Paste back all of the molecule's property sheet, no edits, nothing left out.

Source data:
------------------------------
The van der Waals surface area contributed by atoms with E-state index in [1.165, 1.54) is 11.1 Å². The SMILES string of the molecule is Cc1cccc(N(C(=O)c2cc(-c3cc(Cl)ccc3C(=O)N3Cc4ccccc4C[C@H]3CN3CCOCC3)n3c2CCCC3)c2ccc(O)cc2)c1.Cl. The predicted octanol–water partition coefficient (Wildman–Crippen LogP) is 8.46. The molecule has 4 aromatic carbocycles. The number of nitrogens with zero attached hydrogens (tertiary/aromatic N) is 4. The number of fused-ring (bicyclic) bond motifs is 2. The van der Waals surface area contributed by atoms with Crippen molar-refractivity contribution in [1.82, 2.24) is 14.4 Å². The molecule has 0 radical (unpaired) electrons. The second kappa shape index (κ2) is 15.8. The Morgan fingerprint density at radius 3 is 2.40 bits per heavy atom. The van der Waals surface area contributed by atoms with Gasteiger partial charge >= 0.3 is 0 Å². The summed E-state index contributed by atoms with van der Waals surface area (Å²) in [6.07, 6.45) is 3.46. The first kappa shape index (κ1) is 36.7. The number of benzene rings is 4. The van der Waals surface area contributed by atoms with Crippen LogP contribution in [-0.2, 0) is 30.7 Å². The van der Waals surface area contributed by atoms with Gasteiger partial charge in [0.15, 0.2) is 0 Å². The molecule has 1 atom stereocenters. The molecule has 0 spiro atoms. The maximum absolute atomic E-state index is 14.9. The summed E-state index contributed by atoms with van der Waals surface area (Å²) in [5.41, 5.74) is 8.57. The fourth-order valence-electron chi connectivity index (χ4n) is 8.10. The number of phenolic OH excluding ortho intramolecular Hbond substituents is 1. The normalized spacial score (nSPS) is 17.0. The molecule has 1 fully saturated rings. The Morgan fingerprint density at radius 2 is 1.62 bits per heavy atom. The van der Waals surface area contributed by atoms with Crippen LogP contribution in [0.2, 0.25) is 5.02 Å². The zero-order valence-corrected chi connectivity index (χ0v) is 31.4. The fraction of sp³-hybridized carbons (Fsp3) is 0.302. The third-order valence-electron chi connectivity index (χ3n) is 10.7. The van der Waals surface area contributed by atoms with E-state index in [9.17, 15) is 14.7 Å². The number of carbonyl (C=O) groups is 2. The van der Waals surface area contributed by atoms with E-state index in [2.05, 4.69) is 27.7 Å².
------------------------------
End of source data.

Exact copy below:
The van der Waals surface area contributed by atoms with E-state index in [1.165, 1.54) is 11.1 Å². The SMILES string of the molecule is Cc1cccc(N(C(=O)c2cc(-c3cc(Cl)ccc3C(=O)N3Cc4ccccc4C[C@H]3CN3CCOCC3)n3c2CCCC3)c2ccc(O)cc2)c1.Cl. The predicted octanol–water partition coefficient (Wildman–Crippen LogP) is 8.46. The molecule has 4 aromatic carbocycles. The number of nitrogens with zero attached hydrogens (tertiary/aromatic N) is 4. The number of fused-ring (bicyclic) bond motifs is 2. The van der Waals surface area contributed by atoms with Crippen molar-refractivity contribution in [1.82, 2.24) is 14.4 Å². The molecule has 0 radical (unpaired) electrons. The second kappa shape index (κ2) is 15.8. The Morgan fingerprint density at radius 3 is 2.40 bits per heavy atom. The van der Waals surface area contributed by atoms with Gasteiger partial charge >= 0.3 is 0 Å². The summed E-state index contributed by atoms with van der Waals surface area (Å²) in [6.07, 6.45) is 3.46. The first kappa shape index (κ1) is 36.7. The number of benzene rings is 4. The van der Waals surface area contributed by atoms with Crippen LogP contribution in [-0.2, 0) is 30.7 Å². The van der Waals surface area contributed by atoms with Gasteiger partial charge in [0.15, 0.2) is 0 Å². The molecule has 1 atom stereocenters. The molecule has 0 spiro atoms. The maximum absolute atomic E-state index is 14.9. The summed E-state index contributed by atoms with van der Waals surface area (Å²) in [5.41, 5.74) is 8.57. The fourth-order valence-electron chi connectivity index (χ4n) is 8.10. The number of phenolic OH excluding ortho intramolecular Hbond substituents is 1. The normalized spacial score (nSPS) is 17.0. The molecule has 1 fully saturated rings. The Morgan fingerprint density at radius 2 is 1.62 bits per heavy atom. The van der Waals surface area contributed by atoms with Crippen LogP contribution in [0.2, 0.25) is 5.02 Å². The zero-order valence-corrected chi connectivity index (χ0v) is 31.4. The fraction of sp³-hybridized carbons (Fsp3) is 0.302. The third-order valence-electron chi connectivity index (χ3n) is 10.7. The van der Waals surface area contributed by atoms with E-state index in [9.17, 15) is 14.7 Å². The number of carbonyl (C=O) groups is 2. The van der Waals surface area contributed by atoms with E-state index in [2.05, 4.69) is 27.7 Å².